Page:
How BMW makes use of AI to make automobile meeting extra environment friendly

Artificial intelligence is having a major impact on the automotive industry.

According to Future Market Insights, autonomous vehicle sales are projected to exceed $70 billion by 2033. But self-driving cars with AI are not the only change – AI technology is already being integrated into vehicle production.

As part of this industry-wide trend, the BMW Group is now embracing greater use of AI to create a leaner and more efficient manufacturing process.

At the BMW plant in Spartanburg, South Carolina.


In recent years, BMW has added new AI capabilities to its Spartanburg, South Carolina facility. The factory covers an area of ​​more than 8 million square feet and produces about 60% of all BMWs sold in the US. This corresponds to a production of more than 1,500 vehicles per day.

In the body shop, robots weld between 300 and 400 metal bolts to the frame of each SUV. That’s about half a million studs a day applied by machines and now managed by AI.

The assembly line at the BMW plant in Spartanburg.


According to BMW Group Manager Curtis Tingle, the AI ​​technology later checks whether each bolt is precisely placed. If a bolt is misplaced, the system directs the robots to correct it. No human intervention is required.

“It’s a completely closed loop,” Tingle told CNBC. “[AI] takes human thinking, human manual intervention right out of the equation.”

Tingle said the new technology has dramatically improved efficiency. “With what the AI ​​is doing now, we’re doing five times what we previously thought possible.”

A BMW employee at the AI ​​Stud Correction Station.


According to Tingle, the AI ​​stud correction laser has already saved the company more than $1 million per year. The new technology, he said, has enabled BMW to fire six workers off the line and transfer them to other jobs at the plant.

BMW told CNBC that the AI ​​technology was patent-pending and was developed at the Spartanburg plant.

On the factory floor, Camille Roberts, BMW Group IT Project Manager, explains how new AI software is helping to speed up the automaker’s existing inspection process.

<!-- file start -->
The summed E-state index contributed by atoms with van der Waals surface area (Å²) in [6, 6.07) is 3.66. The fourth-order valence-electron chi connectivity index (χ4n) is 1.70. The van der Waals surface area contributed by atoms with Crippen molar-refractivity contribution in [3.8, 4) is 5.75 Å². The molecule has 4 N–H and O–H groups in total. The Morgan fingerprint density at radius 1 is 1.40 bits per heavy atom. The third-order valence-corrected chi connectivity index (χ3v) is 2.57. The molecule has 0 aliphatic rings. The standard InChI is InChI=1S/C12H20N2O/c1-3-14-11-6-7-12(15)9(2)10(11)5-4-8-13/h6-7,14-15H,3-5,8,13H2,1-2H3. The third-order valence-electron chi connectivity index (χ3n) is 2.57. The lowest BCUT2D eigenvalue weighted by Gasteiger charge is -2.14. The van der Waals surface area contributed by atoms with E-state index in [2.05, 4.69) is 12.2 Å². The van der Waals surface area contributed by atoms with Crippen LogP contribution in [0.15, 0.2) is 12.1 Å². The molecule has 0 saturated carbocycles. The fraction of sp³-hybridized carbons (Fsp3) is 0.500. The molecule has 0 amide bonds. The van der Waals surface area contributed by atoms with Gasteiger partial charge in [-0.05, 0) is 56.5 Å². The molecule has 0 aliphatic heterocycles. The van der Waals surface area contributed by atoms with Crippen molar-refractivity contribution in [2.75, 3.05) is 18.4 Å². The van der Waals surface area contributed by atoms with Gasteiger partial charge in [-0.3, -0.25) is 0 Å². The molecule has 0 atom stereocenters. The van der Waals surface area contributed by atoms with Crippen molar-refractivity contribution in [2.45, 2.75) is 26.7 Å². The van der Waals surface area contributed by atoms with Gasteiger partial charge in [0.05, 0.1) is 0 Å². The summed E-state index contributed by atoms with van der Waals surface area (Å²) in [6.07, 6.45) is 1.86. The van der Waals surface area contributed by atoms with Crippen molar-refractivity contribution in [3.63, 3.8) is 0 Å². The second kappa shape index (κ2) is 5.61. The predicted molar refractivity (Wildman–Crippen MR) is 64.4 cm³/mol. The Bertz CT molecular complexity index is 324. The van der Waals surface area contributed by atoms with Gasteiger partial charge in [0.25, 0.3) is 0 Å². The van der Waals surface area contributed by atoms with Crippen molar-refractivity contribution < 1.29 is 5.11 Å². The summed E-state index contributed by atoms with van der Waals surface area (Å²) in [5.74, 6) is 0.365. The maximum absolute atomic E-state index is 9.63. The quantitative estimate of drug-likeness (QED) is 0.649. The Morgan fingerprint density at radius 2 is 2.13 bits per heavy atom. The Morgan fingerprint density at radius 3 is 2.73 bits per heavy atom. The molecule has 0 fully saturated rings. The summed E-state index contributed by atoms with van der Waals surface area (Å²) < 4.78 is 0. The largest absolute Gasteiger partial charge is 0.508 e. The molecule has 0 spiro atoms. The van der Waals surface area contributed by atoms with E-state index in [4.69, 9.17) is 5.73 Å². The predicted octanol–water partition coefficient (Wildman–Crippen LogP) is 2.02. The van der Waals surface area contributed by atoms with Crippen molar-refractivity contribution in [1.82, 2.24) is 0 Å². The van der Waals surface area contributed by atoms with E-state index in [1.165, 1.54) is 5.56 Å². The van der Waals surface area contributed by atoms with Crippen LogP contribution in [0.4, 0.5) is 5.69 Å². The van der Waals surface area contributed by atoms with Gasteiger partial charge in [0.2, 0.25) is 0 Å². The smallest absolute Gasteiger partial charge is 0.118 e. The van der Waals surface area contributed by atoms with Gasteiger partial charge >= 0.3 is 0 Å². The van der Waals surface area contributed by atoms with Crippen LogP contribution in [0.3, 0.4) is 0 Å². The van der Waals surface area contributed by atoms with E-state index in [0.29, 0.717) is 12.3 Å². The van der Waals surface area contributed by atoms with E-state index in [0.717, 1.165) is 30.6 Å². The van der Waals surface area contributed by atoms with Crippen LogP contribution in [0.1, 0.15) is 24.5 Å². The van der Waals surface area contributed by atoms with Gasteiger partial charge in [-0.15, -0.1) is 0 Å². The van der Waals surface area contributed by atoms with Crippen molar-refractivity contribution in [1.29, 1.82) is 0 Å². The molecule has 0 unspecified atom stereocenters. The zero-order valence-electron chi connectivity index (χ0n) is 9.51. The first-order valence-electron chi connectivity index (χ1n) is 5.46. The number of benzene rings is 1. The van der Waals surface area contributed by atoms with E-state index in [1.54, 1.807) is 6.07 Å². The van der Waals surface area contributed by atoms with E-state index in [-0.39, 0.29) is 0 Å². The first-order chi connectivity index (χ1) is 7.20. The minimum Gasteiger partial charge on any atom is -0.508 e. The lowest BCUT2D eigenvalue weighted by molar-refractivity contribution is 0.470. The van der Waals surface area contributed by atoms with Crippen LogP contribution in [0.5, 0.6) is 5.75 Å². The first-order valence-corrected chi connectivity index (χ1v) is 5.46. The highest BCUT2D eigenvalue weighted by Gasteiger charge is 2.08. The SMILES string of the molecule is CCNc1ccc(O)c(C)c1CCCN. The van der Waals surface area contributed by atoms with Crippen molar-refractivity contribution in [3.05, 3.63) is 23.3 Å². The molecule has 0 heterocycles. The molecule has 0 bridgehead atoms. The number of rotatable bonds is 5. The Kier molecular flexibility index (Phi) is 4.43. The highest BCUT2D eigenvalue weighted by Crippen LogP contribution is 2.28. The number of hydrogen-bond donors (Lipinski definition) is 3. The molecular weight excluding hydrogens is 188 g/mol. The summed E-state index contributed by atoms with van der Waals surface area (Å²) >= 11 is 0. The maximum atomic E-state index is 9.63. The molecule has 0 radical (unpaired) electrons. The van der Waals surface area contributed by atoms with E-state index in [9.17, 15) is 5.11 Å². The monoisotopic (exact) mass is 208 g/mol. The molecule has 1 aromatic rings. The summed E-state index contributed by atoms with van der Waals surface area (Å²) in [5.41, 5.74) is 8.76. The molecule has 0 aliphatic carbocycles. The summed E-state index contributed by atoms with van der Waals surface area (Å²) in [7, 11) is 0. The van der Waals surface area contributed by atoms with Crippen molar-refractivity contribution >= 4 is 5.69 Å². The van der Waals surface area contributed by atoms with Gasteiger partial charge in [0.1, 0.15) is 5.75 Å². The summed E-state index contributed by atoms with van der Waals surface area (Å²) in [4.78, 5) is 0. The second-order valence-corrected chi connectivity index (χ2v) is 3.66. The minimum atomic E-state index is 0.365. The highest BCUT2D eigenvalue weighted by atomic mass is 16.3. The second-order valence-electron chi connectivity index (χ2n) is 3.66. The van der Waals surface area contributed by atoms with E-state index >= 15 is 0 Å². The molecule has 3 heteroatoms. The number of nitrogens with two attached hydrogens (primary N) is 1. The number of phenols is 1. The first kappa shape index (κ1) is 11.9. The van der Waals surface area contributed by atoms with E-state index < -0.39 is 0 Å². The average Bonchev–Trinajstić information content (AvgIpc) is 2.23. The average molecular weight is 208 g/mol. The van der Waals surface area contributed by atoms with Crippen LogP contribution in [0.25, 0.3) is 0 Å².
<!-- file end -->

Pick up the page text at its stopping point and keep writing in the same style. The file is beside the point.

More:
As SUVs drive along the track, 26 different cameras take photos all over the ground. Then, according to Roberts, “the AI ​​steps in, identifies problems and reports them so a human can fix them,” preventing a faulty vehicle from being delivered.

BMW’s AIQX camera inspects vehicles.


Roberts told CNBC that before the new AI upgrade, human workers couldn’t inspect every vehicle to the extent that they can now, adding, “It’s not really humanly possible to inspect every single car. … The production numbers just wouldn’t do justice to global demand.”

Oliver Bilstein, BMW Group vice president of logistics and production control, said there is still room for improvement for BMW’s AI technology.

Workers at the plant wear so-called factory scanner devices, which take measurements and high-resolution images from Bilstein of every inch of the factory.

These images will be used to create a 3D “digital twin” of the plant, allowing BMW to make adjustments immediately and understand how this will affect production before any change is implemented in the real world, Bilstein said. BMW factory planners around the world can access these detailed plans online.

With the help of new AI software, the scanning process now takes days instead of months, Bilstein said.

Ultimately, this type of AI technology will be able to learn on its own to discover and recommend new ways to make BMW Group’s automated assembly line even more efficient, he said.

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